With respect to the process claims it may be repeated that appellee tests each of its gears before sending it to the purchaser, by means of which the convexity is progressively flattened. The appellant makes no such test, in other words, at the time appellant delivers its gears to the purchaser the final step in each of the process claims has not been taken. It does this with the knowledge that the railroads will put them to use and thereby flatten the crown, thus completing the final step of the process. In this the District Court found appellant gulity of contributory infringement of each of the process claims, and we think that finding is correct.
Claim 1 of the Brenne patent*fn3 likewise comes to us with the presumption of validity. The object of the invention is to provide a friction shock absorbing mechanism of that type characterized by a wedging means having keen angle effect in compression and blunt angle effect in release, wherein means are employed to insure proper contact with all coacting wedge faces. The specific object is to provide such mechanism wherein a cylindrical shell is employed with a circularly arranged series of shoes, and a wedge co-operable therewith in combination with means between the wedge and shoes, automatically insuring proper and effective action of the wedge during a compression stroke.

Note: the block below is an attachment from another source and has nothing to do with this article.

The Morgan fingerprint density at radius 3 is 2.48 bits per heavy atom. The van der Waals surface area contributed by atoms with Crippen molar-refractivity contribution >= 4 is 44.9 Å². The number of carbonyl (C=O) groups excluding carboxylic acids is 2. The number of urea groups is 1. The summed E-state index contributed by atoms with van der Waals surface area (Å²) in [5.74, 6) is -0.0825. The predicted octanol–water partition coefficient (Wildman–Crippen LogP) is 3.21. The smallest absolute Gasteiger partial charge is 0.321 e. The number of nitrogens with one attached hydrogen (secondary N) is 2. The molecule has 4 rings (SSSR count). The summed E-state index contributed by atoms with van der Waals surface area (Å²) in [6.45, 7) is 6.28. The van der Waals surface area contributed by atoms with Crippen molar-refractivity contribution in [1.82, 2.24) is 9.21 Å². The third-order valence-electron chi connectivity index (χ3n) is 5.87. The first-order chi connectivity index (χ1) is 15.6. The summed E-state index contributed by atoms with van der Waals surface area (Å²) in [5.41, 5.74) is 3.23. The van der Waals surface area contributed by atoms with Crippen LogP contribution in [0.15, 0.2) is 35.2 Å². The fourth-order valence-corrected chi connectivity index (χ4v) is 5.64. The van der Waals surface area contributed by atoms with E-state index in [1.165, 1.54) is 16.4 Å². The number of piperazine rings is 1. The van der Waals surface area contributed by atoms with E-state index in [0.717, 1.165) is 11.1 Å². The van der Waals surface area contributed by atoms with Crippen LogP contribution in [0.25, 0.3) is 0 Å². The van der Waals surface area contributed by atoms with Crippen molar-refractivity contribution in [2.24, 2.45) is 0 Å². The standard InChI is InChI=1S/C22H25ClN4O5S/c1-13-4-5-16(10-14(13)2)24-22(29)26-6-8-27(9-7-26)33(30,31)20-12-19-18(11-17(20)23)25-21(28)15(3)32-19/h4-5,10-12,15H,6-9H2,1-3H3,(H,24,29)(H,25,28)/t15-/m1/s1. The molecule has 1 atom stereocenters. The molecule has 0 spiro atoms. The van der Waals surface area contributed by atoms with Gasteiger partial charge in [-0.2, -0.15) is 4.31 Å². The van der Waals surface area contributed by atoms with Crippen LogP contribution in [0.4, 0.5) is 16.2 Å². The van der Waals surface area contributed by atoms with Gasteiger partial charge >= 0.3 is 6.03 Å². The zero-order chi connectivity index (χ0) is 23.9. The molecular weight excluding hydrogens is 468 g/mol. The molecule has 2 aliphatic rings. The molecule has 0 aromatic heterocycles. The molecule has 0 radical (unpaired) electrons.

The mechanism proper comprises a combined friction shell and spring cage, a spring resistance, two like friction shoes, a third friction shoe, a pressure-transmitting wedge, two like wedge elements, a third corresponding element, a spring follower, and a retainer bolt.
Each of the shoes on its wedge facing is provided with a concave depression in which is placed a wedge-like element of spherical face adapted to fit within the concave face of the adjacent shoe, and a straight bearing face adapted to contact the wedge. It is pointed out that the wedgelike elements are adapted to adjust the members in order to compensate for variations which may occur in the angles between the faces of the pressure wedge or in the angles which any one of the faces of that wedge may make with respect to the axis of the mechanism. It is said that this arrangement insures true and full surface contact of the pressure wedge and the wedge elements, and will care for any tilting or skewing of the pressure wedge, which may occur by reason of an eccentric blow being delivered to the mechanism.